Along the same line, the surface topography, the elasticity map, and a characteristic force-indentation curve of reCnidoin nanofibers were measured (a) in air, (b) in air after washing with water, and (c) in physiological PBS (Supporting Information S12, S13, S14). The width and thickness of reCnidoin-PEG nanofibers seemed comparable to those of reCPP-1-PEG nanofibers, w ≈ 503 ± 89 nm and h ≈ 58 ± 13 nm. The elastic modulus of reCnidoin-PEG nanofibers was ECnidoin + PEG, air = 3.9 ± 3.5 GPa. The removal of PEG by washing with water resulted in a drastic decrease in the fiber thickness by a factor of 7 to h ≈ 8 ± 3 nm, which is less pronounced compared to reCPP-1. This finding suggests that reCnidoin proteins were collapsed after the removal of PEG. The dissipation of reCnidoin on the solid substrate was accompanied by a clear increase in the elastic modulus by a factor of 1.5, ECnidoin, air = 5.7 ± 3.4 GPa. In physiological PBS, the thickness of reCnidoin nanofibers was h ≈ 6 ± 4 nm, which is similar to reCPP-1 fibers. In fact, we observed a significant decrease in the elastic modulus by three orders of magnitude in physiological PBS, ECnidoin, PBS = 2.8 ± 3.0 MPa. Nevertheless, the higher elastic modulus of reCnidoin in comparison to reCPP-1 can be attributed to the difference in the dissipation of proteins on solid substrates after the removal of PEG. Previous studies reported that the elastic moduli of the nanofibers based on collagen and silk protein in air to be Ecollagen, air = 1 − 8 GPa and Espider silk, air = 4.5 GPa, respectively48,49. The elastic moduli of reCPP-1 and reCnidoin nanofibers agree well with these data.
The fact that the fibers were not dissolved even after washing with water and possess the elastic modulus in the order of MPa suggests that reCPP-1 and reCnidoin are able to establish stable nanofibers by spontaneously forming intermolecular disulfide bonds between CRD termini (Fig. 1d). In fact, the significant decrease in the elastic moduli of reCPP-1 and reCnidoin nanofibers in physiological PBS seems to agree well with the previous report on collagen fibers in PBS, Ecollagen, PBS = 0.1 − 0.3 MPa49. As presented in Supporting Information S15, reCnidoin could not form continuous nanofibers when free CRD peptides were mixed, indicating that the intermolecular crosslinking between reCnidoin proteins was disturbed by the competitive binding of free CRDs. As our data implied that the Hydra nematocyst proteins, reCPP-1 and reCnidoin, spontaneously form uniform and stable nanofibers via naturally occurring CRDs not only in air but also in physiological PBS, we examined if these nanofibers can be used for the stable culture of human mesenchymal stem cells on reCPP-1 and reCnidoin nanofibers (Supporting Information S16). After 20 d of incubation, we found that ≈ 95% of cells showed an immunoreactivity to the antibody to the stem cell marker STRO-1 (Supporting Information S17)50,51.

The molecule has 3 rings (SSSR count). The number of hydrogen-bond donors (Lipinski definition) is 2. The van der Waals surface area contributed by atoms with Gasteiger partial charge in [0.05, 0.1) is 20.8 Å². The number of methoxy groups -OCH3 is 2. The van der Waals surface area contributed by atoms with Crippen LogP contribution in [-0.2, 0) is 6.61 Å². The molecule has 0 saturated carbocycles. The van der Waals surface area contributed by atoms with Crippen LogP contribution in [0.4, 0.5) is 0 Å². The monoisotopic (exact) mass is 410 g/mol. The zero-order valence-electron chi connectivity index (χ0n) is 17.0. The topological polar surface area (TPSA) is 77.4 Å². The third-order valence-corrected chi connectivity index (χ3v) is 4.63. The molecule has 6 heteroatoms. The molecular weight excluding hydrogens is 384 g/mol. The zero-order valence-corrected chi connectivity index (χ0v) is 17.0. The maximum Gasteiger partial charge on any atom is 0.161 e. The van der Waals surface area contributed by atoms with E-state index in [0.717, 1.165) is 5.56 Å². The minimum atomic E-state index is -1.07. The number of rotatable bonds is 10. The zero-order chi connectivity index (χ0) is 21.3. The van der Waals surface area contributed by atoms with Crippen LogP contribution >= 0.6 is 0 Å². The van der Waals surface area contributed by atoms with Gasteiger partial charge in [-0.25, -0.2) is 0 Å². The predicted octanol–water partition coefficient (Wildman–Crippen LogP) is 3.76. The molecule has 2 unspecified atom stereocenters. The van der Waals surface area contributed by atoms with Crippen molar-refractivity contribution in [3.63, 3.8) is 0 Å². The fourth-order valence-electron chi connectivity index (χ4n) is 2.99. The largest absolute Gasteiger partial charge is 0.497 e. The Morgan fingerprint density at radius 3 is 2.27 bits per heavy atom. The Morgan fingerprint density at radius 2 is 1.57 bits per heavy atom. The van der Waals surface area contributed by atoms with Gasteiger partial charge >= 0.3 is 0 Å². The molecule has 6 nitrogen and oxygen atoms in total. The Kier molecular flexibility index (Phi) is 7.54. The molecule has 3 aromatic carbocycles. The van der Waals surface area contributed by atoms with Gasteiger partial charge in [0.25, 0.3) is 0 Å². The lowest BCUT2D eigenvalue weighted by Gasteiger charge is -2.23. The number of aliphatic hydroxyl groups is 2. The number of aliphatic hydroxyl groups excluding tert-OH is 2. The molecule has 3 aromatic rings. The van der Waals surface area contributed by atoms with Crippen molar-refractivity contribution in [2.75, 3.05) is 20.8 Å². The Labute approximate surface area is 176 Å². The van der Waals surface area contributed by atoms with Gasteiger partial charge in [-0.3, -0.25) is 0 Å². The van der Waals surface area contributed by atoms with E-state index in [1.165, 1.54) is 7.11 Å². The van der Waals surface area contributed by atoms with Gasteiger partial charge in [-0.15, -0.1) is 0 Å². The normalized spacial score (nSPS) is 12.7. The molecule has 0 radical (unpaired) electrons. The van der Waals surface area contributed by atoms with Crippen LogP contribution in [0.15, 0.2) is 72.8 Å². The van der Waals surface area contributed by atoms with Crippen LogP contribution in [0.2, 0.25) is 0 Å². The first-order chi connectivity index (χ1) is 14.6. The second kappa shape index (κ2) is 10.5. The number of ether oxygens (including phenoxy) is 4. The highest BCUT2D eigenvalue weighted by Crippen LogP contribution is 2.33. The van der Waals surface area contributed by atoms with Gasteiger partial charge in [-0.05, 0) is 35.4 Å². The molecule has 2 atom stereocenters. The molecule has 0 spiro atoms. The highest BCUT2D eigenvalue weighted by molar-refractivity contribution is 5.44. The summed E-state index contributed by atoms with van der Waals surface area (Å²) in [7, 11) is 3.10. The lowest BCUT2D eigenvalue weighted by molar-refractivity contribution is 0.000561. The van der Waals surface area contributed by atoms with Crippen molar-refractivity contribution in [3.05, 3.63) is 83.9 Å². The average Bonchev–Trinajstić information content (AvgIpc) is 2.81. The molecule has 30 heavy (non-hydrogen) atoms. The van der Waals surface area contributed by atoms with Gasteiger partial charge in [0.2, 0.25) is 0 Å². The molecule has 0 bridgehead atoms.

In this study, we propose a new, crosslinker-free nanofiber biomaterial based on the nematocyst capsule proteins of Hydra. We expressed recombinant proteins of two recently identified nematocyst capsule proteins, CPP-1 and Cnidoin, in E. coli, and prepared nanofibers by electrospinning. As both proteins possess cysteine-rich domains (CRDs), the electrospun fibers are able to spontaneously crosslink via disulfide bonds.
As the viscosity of pure protein solutions was merely η ≈ 2 × 10−3 Nm−2s, we mixed them with 4% (w/v) solution of polyethyleneglycol (Mw = 900 kDa) to fabricate homogeneous and continuous nanofibers. After the optimization of preparative conditions, we electrospun nanofibers. After the removal of PEG by washing with water, we found that protein nanofibers still remained on the surface, confirming the spontaneous crosslinking of CRDs. The remaining fibers possess the elastic moduli of several GPa in air, which agree well with those of collagen and silk protein nanofibers (1–10 GPa). In buffer, the elastic moduli decreased by four orders of magnitude due to hydration.
Since reCPP-1 and reCnidoin can spontaneously form uniform nanofibers that are stable in water without any additional crosslinker, they enable us to use them directly after electrospinning. Finally, we seeded human mesenchymal stem cells. Since about 95% of cells exhibited the immunoreactivity to a stem cell marker (anti STRO-1) after 20 d, reCPP-1 and reCnidoin nanofibers have a potential as new biocompatible materials inspired by the tough and elastic Hydra nematocyst structure.
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S.Ö. thanks the Baden-Württemberg-Stiftung (BiomatS1 to S.Ö.) and the German Science Foundation (OE 416/8-1), and M.T. the German Science Foundation (SFB873 B07 and Excellence Cluster EXC-2082/1 – 390761711) for supports. F.A. thanks the doctoral fellowship from EU FP7 under REA grant agreement n° 606713 BIBAFOODS. M.T. thanks the Nakatani Foundation for supports.
The authors declare no competing interests.
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Bentele, T., Amadei, F., Kimmle, E. et al. New Class of Crosslinker-Free Nanofiber Biomaterials from Hydra Nematocyst Proteins. Sci Rep 9, 19116 (2019). https://doi.org/10.1038/s41598-019-55655-0